Supernatural Season 15 Episode 14: Last Holiday Review

On the latest episode of Supernatural, a wood nymph teaches the Winchesters the importance of celebrating the good times and protecting family at all costs.

Supernatural Season 15
Photo: The CW

WARNING: This Supernatural review contains SPOILERS!

Supernatural Season 15 Episode 14

The Final Countdown Begins. Supernatural is back, baby, and there are only seven episodes left until the end. 

The previous episode of Supernatural aired all the way back on March 23, 2020. A little over six months later, the highly anticipated fifteenth season continues with “Last Holiday,” a mostly light hearted affair—and very nearly a bottle episode—that brings the boys out of quarantine and back into our lives. 

We discussed the meaning of a “bottle episode” as evidenced so brilliantly in the episode “Baby,” a Season 11 highlight that cleverly told a story centered around the titular ‘67 Impala. A bottle episode restricts the number of actors, sets, and other production essentials in order to make a cheaper standalone piece. “Baby” was a bottle episode because it was set only in the Impala. “Last Holiday” primarily restricts our characters to the bunker, save for a few hilarious cutaways showing the boys kicking down monster’s doors with more and more force, and the simple mentioning of Sam’s date with Eileen. We never get to see Eileen or the date itself, but it makes sense. That scene was not necessary, though it would be nice to see Shoshannah Stern once more before the series ends.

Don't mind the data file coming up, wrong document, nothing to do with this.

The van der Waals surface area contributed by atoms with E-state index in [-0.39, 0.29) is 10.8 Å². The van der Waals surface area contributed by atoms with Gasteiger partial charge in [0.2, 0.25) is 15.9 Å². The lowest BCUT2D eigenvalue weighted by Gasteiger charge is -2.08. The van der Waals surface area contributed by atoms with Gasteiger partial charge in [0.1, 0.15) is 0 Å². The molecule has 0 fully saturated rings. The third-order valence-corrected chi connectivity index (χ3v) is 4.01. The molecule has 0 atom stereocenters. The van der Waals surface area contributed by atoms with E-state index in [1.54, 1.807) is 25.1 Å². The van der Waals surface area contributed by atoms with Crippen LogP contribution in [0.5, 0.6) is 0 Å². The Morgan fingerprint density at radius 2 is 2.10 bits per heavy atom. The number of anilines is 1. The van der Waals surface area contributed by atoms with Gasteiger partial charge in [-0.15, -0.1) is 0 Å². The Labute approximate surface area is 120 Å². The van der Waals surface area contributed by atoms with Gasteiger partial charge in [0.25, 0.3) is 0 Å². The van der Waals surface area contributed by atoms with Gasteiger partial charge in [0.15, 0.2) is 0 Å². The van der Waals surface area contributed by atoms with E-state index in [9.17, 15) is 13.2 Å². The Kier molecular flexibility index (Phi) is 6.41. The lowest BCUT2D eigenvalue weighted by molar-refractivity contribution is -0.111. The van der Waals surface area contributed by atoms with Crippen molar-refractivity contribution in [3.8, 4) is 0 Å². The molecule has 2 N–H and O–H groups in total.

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Ever since television productions ground to a halt earlier this year, shows like Supernatural who were lucky enough to return to production rather than being cancelled had new challenges to face. COVID-19 compliance for television productions require certain changes in how a production runs, notably how many people can be in the same vicinity. How then does a season planned pre-pandemic carry on while following such guidelines?